Increasing Your Readership with Hidden Data — Read Ratio VS Minutes to Read.
Increasing your readership with “hidden data” meaning, it’s complicated to get to the data currently, I deal with that complicated method, and explain the path below. Read Ratio VS Minutes to Read or “min read” — a little nested bit of data that will explain to you when enough is enough, in a blog post.
For some, writing a novel is a pleasure, and they enjoy writing 14 minute blog posts. Like me…
I will one day break those 14 minute posts into 1.5 minute posts, and increase my overall readership across every blog…
The data below will explain how that’s possible.
In the blog I will cover a couple of basics:
- increasing your readership
- how blogging and writing is like supply and demand
- how medium.com’s data is hard to visualize (i deal with that for you)
- saving you time from having to “figure it out”
Read Ratio VS Minutes to read is a data visualization that will help you increase your readership. I’m using Google Data Studio to overlay the two data sets together. The data is currently “hidden” from end users, although you can see the data, you just can’t download it and visualize it easily.
The point of the blog is to offer insights into data that is currently not easy to attain on Medium.com, which means most users will not discover these insights.
Recently, I noticed an interesting trend with Read Ratio VS Minutes to Read.
It took me a few weeks before understanding the power in this data..
I wasn’t visualizing it correctly because medium isn’t offering the data in a typical method. So, to no fault of the average user, rather we did not know that we needed to visualize the data.
Medium.com does not currently offer the data in a user friendly method. Here’s what it looks like 9–2–2018.
Visualizing Read Ratio and “min read” data on Medium
There is no current user friendly extraction method for this basic data.
Maybe there’s an easy “.csv” URL, we can ping, but currently there’s nothing on this page that explains this ability. Tracking data is left with a SOUNDCLOUD looking definition of analytics.
Soundcloud didn’t last long.
In December 2012, as part of a major redesign, SoundCloud introduced a feature called the repost. Similar to Tumblr's…www.theverge.com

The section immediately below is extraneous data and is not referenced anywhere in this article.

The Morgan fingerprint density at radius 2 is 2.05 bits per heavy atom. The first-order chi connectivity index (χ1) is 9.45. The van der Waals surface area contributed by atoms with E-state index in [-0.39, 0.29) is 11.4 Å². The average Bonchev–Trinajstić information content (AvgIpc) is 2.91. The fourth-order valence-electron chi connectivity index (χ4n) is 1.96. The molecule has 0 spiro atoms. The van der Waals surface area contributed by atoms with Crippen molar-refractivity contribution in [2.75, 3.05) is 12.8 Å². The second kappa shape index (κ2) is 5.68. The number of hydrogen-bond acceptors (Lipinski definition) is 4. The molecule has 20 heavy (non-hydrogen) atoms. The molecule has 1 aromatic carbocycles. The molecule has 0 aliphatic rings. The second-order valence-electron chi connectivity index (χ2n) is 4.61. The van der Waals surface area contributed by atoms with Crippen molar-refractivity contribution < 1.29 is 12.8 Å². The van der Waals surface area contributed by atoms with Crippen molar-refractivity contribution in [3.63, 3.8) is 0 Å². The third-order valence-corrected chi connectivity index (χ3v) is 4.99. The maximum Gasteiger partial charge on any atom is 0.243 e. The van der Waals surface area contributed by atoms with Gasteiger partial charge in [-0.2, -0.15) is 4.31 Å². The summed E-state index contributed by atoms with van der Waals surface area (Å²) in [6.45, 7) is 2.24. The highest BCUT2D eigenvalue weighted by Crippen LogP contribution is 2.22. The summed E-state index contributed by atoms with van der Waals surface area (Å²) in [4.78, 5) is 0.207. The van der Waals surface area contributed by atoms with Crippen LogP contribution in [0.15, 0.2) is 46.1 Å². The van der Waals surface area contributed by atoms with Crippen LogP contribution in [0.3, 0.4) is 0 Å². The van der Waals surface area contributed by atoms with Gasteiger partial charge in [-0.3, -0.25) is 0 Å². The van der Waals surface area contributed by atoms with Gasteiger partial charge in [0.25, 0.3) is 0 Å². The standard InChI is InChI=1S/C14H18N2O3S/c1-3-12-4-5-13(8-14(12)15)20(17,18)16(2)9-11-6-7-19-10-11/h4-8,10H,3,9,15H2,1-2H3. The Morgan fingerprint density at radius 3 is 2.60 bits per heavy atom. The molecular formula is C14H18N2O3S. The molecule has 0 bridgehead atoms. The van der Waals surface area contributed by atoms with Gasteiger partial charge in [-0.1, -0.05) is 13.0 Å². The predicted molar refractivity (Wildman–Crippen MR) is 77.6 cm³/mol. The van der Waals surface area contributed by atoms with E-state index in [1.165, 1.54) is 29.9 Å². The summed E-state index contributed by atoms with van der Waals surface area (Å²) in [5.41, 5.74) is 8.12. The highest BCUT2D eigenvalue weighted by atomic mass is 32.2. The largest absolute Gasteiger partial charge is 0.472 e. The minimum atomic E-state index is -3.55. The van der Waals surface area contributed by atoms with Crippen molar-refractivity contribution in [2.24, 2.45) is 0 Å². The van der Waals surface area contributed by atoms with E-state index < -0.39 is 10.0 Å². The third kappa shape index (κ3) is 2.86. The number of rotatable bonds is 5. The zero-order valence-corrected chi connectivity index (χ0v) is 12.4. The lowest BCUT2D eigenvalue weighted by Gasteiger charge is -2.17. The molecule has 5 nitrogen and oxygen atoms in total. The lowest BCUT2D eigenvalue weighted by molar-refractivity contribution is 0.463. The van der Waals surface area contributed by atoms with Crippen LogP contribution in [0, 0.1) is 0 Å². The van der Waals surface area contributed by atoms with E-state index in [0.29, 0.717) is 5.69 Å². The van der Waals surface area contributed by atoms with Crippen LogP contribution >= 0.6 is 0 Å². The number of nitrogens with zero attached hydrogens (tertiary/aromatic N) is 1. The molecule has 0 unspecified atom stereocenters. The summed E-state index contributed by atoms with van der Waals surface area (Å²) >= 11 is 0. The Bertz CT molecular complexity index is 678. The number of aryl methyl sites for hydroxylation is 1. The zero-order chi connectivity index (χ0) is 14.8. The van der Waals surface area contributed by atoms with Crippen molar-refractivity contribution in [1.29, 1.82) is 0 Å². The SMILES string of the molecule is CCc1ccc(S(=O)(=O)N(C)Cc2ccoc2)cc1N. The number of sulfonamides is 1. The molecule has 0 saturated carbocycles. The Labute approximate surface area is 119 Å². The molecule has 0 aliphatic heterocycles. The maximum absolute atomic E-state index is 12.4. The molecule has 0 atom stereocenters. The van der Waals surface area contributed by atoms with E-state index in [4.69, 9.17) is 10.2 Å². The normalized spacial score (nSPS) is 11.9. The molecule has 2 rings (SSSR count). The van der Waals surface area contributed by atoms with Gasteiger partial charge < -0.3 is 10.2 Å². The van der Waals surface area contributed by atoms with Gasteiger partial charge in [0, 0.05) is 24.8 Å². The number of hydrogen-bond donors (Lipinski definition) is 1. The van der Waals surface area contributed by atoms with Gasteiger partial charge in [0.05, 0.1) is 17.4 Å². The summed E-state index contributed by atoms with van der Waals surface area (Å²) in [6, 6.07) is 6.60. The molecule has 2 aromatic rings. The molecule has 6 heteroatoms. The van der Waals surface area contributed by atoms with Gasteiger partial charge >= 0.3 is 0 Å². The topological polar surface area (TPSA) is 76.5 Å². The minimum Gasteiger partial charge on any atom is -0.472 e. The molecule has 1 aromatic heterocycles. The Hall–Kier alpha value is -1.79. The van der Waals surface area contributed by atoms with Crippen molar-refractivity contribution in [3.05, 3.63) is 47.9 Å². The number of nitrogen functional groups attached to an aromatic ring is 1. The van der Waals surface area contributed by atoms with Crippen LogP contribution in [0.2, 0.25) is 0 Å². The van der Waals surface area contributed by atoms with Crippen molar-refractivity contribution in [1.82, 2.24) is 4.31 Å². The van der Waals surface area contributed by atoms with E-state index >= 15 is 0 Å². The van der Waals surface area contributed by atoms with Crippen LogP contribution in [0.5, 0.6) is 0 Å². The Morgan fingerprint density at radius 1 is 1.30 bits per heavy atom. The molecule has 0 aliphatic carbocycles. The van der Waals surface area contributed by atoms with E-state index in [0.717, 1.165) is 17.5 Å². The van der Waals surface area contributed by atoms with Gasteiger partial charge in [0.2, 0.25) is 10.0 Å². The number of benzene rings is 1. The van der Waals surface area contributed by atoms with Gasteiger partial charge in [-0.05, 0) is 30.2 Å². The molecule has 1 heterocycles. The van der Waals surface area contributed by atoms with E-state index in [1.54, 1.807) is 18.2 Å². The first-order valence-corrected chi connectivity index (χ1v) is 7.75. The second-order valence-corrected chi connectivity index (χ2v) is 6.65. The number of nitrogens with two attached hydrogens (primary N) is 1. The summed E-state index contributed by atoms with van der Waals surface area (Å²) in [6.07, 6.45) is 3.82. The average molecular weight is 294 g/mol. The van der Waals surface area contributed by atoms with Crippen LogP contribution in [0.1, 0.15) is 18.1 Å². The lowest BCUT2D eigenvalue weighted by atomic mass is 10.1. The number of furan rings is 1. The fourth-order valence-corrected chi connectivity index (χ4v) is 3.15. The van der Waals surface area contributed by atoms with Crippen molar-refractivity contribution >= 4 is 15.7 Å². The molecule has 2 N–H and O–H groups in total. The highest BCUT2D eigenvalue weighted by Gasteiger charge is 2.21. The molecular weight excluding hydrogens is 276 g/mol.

Hopefully Medium will address this problem.
Here’s what you get today on medium.
“Oh I can copy paste this into a spreadsheet…”
You’re left to manually get the data or generate a custom solution…
Here’s a screen shot of the spreadsheet I built.
Now, it’s time to look at the data…
By minutes, descending. It was a pain in the ass to get these numbers, so might as well show them first…
Keeping the minutes sort, and swapping to Read Ratio.
We can view Read ratio @ Medium.com, like saying “whether a viewer is reading the content, or scanning.”
Understanding if your content has traffic is one small thing to learn about your content. Understanding whether or not the person is reading the content is even more important, otherwise you don’t know if your content is effective.
Now, I feel understanding this simple chart has ultimately helped me be better.
- emails & higher response rates
- text messages w/ less miscommunication
- instant messages
- I’m better in meetings
- and overall have more success with my writings…
When I zoomed out to look at the data, there was an interesting “supply & demand” view of the data.
And… I noticed an interesting relationship with the readership percentage and the minutes of time it takes to read my content.
I can’t say I don’t agree that people overall have no ability to pay attention because we are used to devices like cellphones and computers, that are constantly alerting you of new information, constantly, and effectively changing your state of mind with every altercation.
Short reads have a higher read ratio.
If you sent someone a message like,…
“hello, thanks for dinner.”
You’re pretty sure they read every word of your message.
That’s 100% read ratio.
Read ratio for blogs are similar to emails, IMs, texts, etc…
To be effective in 2018, it needs to be short.
Short blogs have a better chance of being read completely.
Boom, here’s that chart again. Proof in the data.
Long blogs have a high chance of sending users away BEFORE they read the entire blog.
We need to cater to the masses and how brains work, so using the data, I can see how there’s a strong relationship to supply and demand…
Supply and demand, not something really talked about outside of economics. That silly X chart.
The more words on your blogs = High supply
Not a lot of words = low supply
Too many words, low demand for your content.
Not a lot of words, high demand for your content.